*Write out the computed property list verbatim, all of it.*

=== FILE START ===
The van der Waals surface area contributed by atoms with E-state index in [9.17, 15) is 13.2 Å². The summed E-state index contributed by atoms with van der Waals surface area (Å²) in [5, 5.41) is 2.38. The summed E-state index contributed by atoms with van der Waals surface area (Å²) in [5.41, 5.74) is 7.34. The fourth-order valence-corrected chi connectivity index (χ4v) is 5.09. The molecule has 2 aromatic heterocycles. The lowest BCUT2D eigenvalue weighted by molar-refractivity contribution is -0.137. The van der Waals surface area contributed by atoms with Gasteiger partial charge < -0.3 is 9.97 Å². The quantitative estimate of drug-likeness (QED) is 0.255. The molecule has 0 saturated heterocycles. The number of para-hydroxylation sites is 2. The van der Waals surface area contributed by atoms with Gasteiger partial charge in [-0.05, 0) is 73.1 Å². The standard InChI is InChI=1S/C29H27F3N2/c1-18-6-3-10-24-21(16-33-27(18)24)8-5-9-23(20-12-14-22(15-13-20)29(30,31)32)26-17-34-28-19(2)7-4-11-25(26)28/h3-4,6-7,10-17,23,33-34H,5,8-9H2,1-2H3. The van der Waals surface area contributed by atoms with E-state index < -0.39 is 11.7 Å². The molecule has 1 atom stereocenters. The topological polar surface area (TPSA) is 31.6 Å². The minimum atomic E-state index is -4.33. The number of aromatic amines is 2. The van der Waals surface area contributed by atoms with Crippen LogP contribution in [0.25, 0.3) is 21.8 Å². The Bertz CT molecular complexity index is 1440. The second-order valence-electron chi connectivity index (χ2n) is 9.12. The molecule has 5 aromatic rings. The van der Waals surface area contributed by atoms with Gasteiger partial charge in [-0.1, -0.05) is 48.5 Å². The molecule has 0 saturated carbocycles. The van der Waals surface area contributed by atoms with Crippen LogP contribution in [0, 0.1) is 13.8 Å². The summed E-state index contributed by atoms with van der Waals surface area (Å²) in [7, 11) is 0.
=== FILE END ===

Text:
The van der Waals surface area contributed by atoms with E-state index in [9.17, 15) is 13.2 Å². The summed E-state index contributed by atoms with van der Waals surface area (Å²) in [5, 5.41) is 2.38. The summed E-state index contributed by atoms with van der Waals surface area (Å²) in [5.41, 5.74) is 7.34. The fourth-order valence-corrected chi connectivity index (χ4v) is 5.09. The molecule has 2 aromatic heterocycles. The lowest BCUT2D eigenvalue weighted by molar-refractivity contribution is -0.137. The van der Waals surface area contributed by atoms with Gasteiger partial charge < -0.3 is 9.97 Å². The quantitative estimate of drug-likeness (QED) is 0.255. The molecule has 0 saturated heterocycles. The number of para-hydroxylation sites is 2. The van der Waals surface area contributed by atoms with Gasteiger partial charge in [-0.05, 0) is 73.1 Å². The standard InChI is InChI=1S/C29H27F3N2/c1-18-6-3-10-24-21(16-33-27(18)24)8-5-9-23(20-12-14-22(15-13-20)29(30,31)32)26-17-34-28-19(2)7-4-11-25(26)28/h3-4,6-7,10-17,23,33-34H,5,8-9H2,1-2H3. The van der Waals surface area contributed by atoms with E-state index < -0.39 is 11.7 Å². The molecule has 1 atom stereocenters. The topological polar surface area (TPSA) is 31.6 Å². The minimum atomic E-state index is -4.33. The number of aromatic amines is 2. The van der Waals surface area contributed by atoms with Crippen LogP contribution in [0.25, 0.3) is 21.8 Å². The Bertz CT molecular complexity index is 1440. The second-order valence-electron chi connectivity index (χ2n) is 9.12. The molecule has 5 aromatic rings. The van der Waals surface area contributed by atoms with Gasteiger partial charge in [-0.1, -0.05) is 48.5 Å². The molecule has 0 saturated carbocycles. The van der Waals surface area contributed by atoms with Crippen LogP contribution in [0, 0.1) is 13.8 Å². The summed E-state index contributed by atoms with van der Waals surface area (Å²) in [7, 11) is 0.